The cross was erected on the hill overlooking Independence Square to honour the victims of Stalinist purges, who were tortured and killed in what is now Oktyabrsky Palace.
In the Soviet times, the Oktyabrsky Palace, which is now housing the International Culture and Arts Center, used to serve as headquarters of NKVD, a notorious secret police organization.
Today 3 p.m. Moscow time, the three girls: Nadezhda Tolokonnikova, Yekaterina Samutsevich and Maria Alyokhina charged with hooliganism for their punk-prayer in Russia's main cathedral will know the verdict. Follow Pussy Riot trial updates from our correspondent.
Supporters of Nadezhda Tolokonnikova, Yekaterina Samutsevich and Maria Alyokhina plan to hold a peaceful rally near Moscow Khamovnichesky Court Friday before a verdict is delivered.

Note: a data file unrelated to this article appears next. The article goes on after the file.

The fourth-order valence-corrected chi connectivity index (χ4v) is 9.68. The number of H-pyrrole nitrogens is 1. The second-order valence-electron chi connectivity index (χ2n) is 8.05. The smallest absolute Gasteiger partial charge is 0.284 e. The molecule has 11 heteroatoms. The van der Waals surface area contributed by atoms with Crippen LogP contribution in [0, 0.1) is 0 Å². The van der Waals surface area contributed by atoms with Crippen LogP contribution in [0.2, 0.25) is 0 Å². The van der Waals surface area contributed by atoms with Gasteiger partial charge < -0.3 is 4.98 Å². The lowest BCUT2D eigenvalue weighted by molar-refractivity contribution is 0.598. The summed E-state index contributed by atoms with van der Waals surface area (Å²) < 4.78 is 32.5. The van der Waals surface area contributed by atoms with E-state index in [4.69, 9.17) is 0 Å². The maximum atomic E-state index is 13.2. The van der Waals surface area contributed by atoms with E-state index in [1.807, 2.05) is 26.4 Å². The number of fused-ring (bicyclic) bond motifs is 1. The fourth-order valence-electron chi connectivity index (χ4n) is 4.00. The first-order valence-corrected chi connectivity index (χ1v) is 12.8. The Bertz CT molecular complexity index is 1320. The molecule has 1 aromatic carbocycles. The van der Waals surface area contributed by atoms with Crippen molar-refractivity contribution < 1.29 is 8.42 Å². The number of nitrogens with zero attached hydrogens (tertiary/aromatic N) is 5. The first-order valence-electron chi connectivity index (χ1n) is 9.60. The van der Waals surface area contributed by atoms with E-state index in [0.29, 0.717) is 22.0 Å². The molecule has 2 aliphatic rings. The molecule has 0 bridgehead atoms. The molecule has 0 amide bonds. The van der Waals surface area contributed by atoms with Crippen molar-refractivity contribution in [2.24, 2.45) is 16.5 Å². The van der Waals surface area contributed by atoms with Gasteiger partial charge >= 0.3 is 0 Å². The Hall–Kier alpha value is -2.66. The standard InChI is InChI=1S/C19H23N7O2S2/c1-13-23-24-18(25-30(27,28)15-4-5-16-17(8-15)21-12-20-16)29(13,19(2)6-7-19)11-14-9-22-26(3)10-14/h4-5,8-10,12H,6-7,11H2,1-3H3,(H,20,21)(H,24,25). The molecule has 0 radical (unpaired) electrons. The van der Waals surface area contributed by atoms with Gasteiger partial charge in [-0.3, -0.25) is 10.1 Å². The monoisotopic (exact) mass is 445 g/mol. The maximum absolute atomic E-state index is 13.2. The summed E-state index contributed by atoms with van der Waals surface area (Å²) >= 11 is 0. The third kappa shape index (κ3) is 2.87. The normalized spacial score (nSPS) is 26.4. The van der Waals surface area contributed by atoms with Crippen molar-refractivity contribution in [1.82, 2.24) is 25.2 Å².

In late February, four girls performed the so-called “punk prayer” on the altar of Moscow’s Cathedral of Christ the Savior. Some of their supporters call this profanity a “performance”. The three girls were detained and charged with hooliganism. The trial triggered a lot of fuss in the country and abroad.
The girls saw support of a number of Western celebrities, like Madonna, Paul McCartney, Red Hot Chili Peppers, Faith No More, Anti-Flag, Franz Ferdinand, Stephen Frey and Yoko Ono while some Russian stars condemned the girls and say they deserve punishment.